There’s no such thing as a bad question, especially when it comes to a country you’ve never explored before. To help you prepare for visiting Cuba, we thought we’d answer some frequently asked questions. After all, they’re frequently asked for a reason.
Am I allowed to go to Cuba?
Yes, you’re allowed to go to Cuba. Americans can travel to Cuba if their trip falls into one of twelve categories. These include visits to relatives, academic programs, professional research, journalistic or religious activities and participation in public performances or sports competitions. But, if you don’t find your trip falling into any of these areas, don’t worry, you can probably still go. Most people travel under something called an “educational people-to-people trip.” It basically comes with the expectation of two hours of cultural activities per day while visiting Cuba. Or, in other words, you’ll be required to do things you’d already want to do.
What are “people-to-people trips”?
The name pretty much says it all. People-to-people trips connect people, with people. They’re officially defined as “educational opportunities that provide a meaningful interaction between the traveler and individuals in Cuba.” But what does that actually mean? It means you have two ways to interact with the country. You can either choose a scheduled tour for the entire trip, or plan your interactions day-to-day. No matter what you decide, the whole experience will immerse you in the culture and people of Cuba. So if all you want to do is lay on the beach all day, this isn’t the trip for you.
Do I have to prove that I was on a “people-to-people trip”?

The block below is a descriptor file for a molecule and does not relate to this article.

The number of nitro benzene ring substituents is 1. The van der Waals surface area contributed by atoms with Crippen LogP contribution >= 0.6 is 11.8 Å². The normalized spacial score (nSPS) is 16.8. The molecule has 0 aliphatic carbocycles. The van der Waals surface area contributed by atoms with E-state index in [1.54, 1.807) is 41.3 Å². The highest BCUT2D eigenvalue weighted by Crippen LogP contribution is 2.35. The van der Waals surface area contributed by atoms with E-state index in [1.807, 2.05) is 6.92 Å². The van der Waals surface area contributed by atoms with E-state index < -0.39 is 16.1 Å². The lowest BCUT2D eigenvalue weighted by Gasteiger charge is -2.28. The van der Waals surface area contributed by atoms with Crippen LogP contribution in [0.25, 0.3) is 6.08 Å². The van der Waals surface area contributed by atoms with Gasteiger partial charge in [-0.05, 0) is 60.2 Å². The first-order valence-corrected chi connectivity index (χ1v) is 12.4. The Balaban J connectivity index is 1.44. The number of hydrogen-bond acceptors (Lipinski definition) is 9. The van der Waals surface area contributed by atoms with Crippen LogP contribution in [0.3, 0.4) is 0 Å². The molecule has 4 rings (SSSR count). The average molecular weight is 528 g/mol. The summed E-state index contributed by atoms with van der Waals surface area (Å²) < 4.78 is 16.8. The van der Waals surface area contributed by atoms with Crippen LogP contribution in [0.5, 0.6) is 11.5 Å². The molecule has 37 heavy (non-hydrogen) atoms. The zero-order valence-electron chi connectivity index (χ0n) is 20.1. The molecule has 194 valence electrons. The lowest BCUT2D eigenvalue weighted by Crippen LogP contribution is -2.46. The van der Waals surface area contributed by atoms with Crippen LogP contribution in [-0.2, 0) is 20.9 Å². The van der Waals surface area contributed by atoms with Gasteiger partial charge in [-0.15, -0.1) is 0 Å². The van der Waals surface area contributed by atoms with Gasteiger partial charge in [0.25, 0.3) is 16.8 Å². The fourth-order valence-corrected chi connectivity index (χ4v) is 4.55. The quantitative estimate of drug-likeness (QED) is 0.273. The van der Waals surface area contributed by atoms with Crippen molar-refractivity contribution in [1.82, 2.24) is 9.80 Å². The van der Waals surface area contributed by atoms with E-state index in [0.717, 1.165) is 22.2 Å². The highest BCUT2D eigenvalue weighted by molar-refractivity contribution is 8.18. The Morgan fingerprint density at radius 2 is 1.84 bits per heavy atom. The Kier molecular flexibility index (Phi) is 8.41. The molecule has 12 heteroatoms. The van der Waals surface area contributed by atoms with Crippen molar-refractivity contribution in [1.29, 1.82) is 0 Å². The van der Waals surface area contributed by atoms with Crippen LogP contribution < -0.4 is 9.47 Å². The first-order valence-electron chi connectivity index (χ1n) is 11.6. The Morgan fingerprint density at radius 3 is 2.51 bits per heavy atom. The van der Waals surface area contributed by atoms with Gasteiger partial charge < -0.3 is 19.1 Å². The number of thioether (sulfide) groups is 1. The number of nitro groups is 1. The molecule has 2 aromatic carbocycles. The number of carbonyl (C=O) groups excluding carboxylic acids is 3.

You might be a little nervous about this question. But don’t be. While you could be asked by a tour operator to sign an affidavit that denotes the purpose of your trip, the whole thing is pretty simple. Just keep your travel receipts for five years after you return and you shouldn’t have a problem.
If you want to make the whole thing even simpler, just plan your trip to Cuba with Funjet Vacations. Funjet organizes everything and puts all your daily cultural activities on one receipt. It’s that easy.
What about visas?
Unless you’re talking about your credit card, you don’t have to worry about it. As a regular tourist (someone staying less than two months), you don’t need a visa to travel to Cuba. However, you will need a tourist card (and rates vary by airline carrier). This can be purchased at the airport prior to departure. And if you’re looking for a good travel tip, buy your card at the same time as your package. This makes the whole process a lot faster. Just remember, you can’t leave Cuba without your tourist card. So be sure to keep it in a safe place. Other than that, you’re good to go.
Is it safe to travel to Cuba?
Absolutely. Believe it or not, international travel organizations have named Cuba among the safest countries for travelers in the Western Hemisphere. But just like most international travel, there’s always a few ways to make things even safer. We suggest using a money belt and locking up your belongings at your hotel.
What if I get sick while I’m in Cuba?
We hope that won’t have to worry about this (on your trip to Cuba or any vacation). However, all Americans traveling to Cuba are required to purchase Cuban health insurance, which they will do through their airline carrier and which they will be required to show documentation of when they arrive in Cuba.
There are a lot of questions to ask about Cuba. We hope we’ve given you more than enough answers. If you have any questions that aren’t frequently asked, just let us know. We’d be happy to answer every single one.